August 5, 2013 Posted by | Cross Cultural, Cultural, ExPat Life, India, Interconnected, Kuwait, Living Conditions, Moving, Political Issues, Relationships, Social Issues, Statistics, Values, Work Related Issues | 2 Comments

Prohibited For Travel in Kuwait

LOL, the have you been to the web page of all the items that are banned for traveling in and out of Kuwait? It’s all in Arabic, but you can understand the photos.

My last move to Kuwait, I was allowed several hundred pounds to take on the airplane. I packed an entire set of flatware, and all my good kitchen knives, and lots of scissors. . . like, who can live without scissors???

Screen shot 2013-06-18 at 5.57.14 PM

Honest Judge, so sorry, I had NO idea! No one asked me if I was carrying dangerous flatware in my baggage!

You can see all the photos of prohibited items here.

June 19, 2013 Posted by | Adventure, Bureaucracy, Cross Cultural, ExPat Life, Kuwait, Law and Order, Living Conditions, Moving | Leave a comment

Doha, Qatar on House Hunters International

Oh what fun – last night on House Hunters International, I got to search for an apartment in Doha. Well, not really, but virtually. Here is what the episode description says on HGTV:

 

Just after getting married to Meena, architect Ken jumped at the chance to help design Doha’s new international airport. So, they’re trading in the golden state of California for the golden lands of Qatar. But as these newlyweds discover each other, the new city of Doha is also discovering its own identity as it moves towards the future. From sleek new development to traditional neighborhoods, real estate agent Ana Figueiredo will help them navigate Doha’s changing landscape. Watch as House Hunters International uncovers all that glitters in Doha, Qatar.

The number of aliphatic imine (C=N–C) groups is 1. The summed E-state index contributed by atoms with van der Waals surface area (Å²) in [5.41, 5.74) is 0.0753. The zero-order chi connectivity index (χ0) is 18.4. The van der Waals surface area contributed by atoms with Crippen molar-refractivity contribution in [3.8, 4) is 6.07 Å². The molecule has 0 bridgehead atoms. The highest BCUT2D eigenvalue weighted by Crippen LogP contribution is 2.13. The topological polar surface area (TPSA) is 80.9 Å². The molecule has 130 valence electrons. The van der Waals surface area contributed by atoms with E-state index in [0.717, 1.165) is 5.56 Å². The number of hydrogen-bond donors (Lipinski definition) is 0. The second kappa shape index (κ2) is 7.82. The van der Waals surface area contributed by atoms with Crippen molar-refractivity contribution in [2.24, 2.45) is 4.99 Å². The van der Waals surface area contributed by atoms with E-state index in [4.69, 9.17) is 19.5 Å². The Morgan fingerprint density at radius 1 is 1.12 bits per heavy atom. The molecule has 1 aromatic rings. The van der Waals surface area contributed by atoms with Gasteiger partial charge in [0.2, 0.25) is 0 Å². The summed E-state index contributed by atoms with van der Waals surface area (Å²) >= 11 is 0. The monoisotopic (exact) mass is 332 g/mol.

I checked YouTube; the episode is not yet up. It was so much fun, seeing this young couple in the Souks, down near Al Saad in Mirqab, and out at the Pearl. The apartment they settled on was in Al Ashmak, near the Corniche; I think it was one of the Bilal apartment buildings.

April 19, 2013 Posted by | Adventure, Cross Cultural, Doha, ExPat Life, Living Conditions, Local Lore, Moving, Qatar | , , , , | 4 Comments

Thought While Not Moving

We’ve been in Pensacola three years this month, or anyway, I have. AdventureMan retired, but went back twice to help out and to start things up on a major contract. He was retired, but useful.

The longest we’ve ever stayed in any one place was 6 years. The second longest was 4.5 years. There were some 6 month places, 10 month places, and three years was a long posting. I feel the internal clock ticking; I am cleaning out closets and drawers. No, I am not packing. No, I am not moving, but the habits are still there and don’t go away. Go through everything. Weed and cull. Pass along. Give away. Evaluate.

AdventureMan is fully engaged in a very different life from before, and it requires some adjustment – for both of us. You’d think my life wouldn’t be that different, I still do aqua aerobics, I spend time doing volunteer work, serving the church, meeting up with other quilters, etc., same life, different location, right? No No Noooooooooooooooooooo!